Kite Scoop:

What in the Humanoid construction is supposed to make it last longer than other wake brands?

Joel:

Our philosophy with respect to durability is to keep it simple. For us, innovation is a reductive process.  We try to source the highest quality composites from the most reliable suppliers. We then work with our engineers to figure out where the weaknesses might be. Introducing new materials is very exciting, but it must make sense for us – whether thats aesthetics or functionality.

Kite Scoop:

I’ve also seen the mounting hardware for Humanoid. Those are some beefy brackets. Any reason you guys chose to go that route instead of the more traditional mounting options?

Joel:

As we looked at competitors bindings, the most common point of failure or stress is found is in the chassis. In order to create something visually pleasing but still functional we knew we had to reduce the imprint of the standard binding chassis that surrounds a binding upper. This led us to design a component that surpassed the rigidity of other brands chassis’. We tore through every major competitor’s chassis. We then gave a few of our prototypes we built to our team. We went with a design & material we knew would outperform the impacts and abuse from our team.

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Kite Scoop:

Now, as people who are familiar with both the wake industry as well as the kite industry, do any of you guys see the need for kite specific bindings?

Joel:

I’ll let the kite experts handle this one…

Ryan:

It seems that wake, cable, and kite riders have a tendency to like different features of boots… Wake you’ve got a transom to tighten the boot on, two hands, and you’re going into fresh water; some cable/winch riders like to have foot protection when walking back to the start; kiters are often putting boots on in sand, with one hand, with a kite pulling on them. So, with regard to “kite specific” I think that really means having features that benefit kiters. They could easily benefit cable riders as well. Features like: really simple one-handed entry/exit; elimination of heel lift; durability, etc.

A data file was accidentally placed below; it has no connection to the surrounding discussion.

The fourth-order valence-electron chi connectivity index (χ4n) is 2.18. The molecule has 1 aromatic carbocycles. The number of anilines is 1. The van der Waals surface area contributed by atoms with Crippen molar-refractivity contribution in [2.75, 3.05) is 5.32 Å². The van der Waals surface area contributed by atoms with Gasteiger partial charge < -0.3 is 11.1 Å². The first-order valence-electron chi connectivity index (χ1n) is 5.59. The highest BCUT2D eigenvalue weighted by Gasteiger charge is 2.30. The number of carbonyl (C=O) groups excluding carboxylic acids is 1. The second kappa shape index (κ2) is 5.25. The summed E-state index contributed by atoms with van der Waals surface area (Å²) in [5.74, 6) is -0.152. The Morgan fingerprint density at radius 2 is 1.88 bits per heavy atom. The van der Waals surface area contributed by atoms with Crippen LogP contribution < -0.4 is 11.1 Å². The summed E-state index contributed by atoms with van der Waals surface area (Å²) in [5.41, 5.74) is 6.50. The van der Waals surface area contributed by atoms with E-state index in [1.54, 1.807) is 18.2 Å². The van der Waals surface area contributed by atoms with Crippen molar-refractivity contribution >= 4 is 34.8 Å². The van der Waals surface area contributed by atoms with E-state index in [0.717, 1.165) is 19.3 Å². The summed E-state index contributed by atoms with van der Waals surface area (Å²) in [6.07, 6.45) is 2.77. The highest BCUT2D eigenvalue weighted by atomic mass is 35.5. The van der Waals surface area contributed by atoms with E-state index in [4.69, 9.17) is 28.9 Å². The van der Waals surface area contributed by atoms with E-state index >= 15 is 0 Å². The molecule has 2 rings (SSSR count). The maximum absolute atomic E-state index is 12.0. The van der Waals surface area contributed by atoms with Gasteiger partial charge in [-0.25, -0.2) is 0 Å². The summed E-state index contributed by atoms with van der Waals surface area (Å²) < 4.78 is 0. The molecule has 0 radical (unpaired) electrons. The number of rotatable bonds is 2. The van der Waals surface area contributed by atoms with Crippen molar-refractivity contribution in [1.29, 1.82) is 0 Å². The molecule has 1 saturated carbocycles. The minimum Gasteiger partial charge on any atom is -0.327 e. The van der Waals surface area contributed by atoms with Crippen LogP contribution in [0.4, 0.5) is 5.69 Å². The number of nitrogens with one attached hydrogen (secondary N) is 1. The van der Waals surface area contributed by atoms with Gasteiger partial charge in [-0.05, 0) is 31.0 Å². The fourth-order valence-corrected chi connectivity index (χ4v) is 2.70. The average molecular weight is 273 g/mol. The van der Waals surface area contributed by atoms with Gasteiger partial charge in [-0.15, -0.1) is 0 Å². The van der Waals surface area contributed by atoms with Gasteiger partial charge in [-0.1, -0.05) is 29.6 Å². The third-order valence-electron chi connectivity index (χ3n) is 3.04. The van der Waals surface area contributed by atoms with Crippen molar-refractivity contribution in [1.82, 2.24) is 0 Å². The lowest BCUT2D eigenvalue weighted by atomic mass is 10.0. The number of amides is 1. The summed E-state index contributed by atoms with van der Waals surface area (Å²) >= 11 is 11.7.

Sam:

Building off of what Ryan said. I think the “easier to get in and out of” while not comprising any “hold or security” benefits kiteboarders. Wakeboarders can take their time and stand on the dock, or the back of the boat while doing up their boots. Kiteboarders are getting yanked around by the wind while we are trying to do them up. Also I believe, we as kiteboarders, ride longer sessions than most wakeboarders because we have the harness to take the load off of our arms. This combined with kiteboarders being “heel side heroes” (always edging against the kite to stay upwind) forces the boots to break down much fast than in wakeboarding. In the past, I’ve chosen boots because of how stiff they were, because I knew they break down slower than a softer boot would.

Ryan:

Joel is a super creative guy who has great foresight with regard to product and rider needs. In having such a great relationship with Joel and his team it has allowed Best (Medysky, Sabo, myself) to work with Humanoid and brainstorm some awesome concepts and ideas for current and future collaboration.

In the future I think we’re likely to see these product attributes and features come together in the same way the Humanoid and Best brands have… for wake and kite boots that work really well for both sports. I’d say this is one goal, and the other would be the continued growth of the crossover market between riders of both sports.

 

 

For more info on Humanoid please visit their website.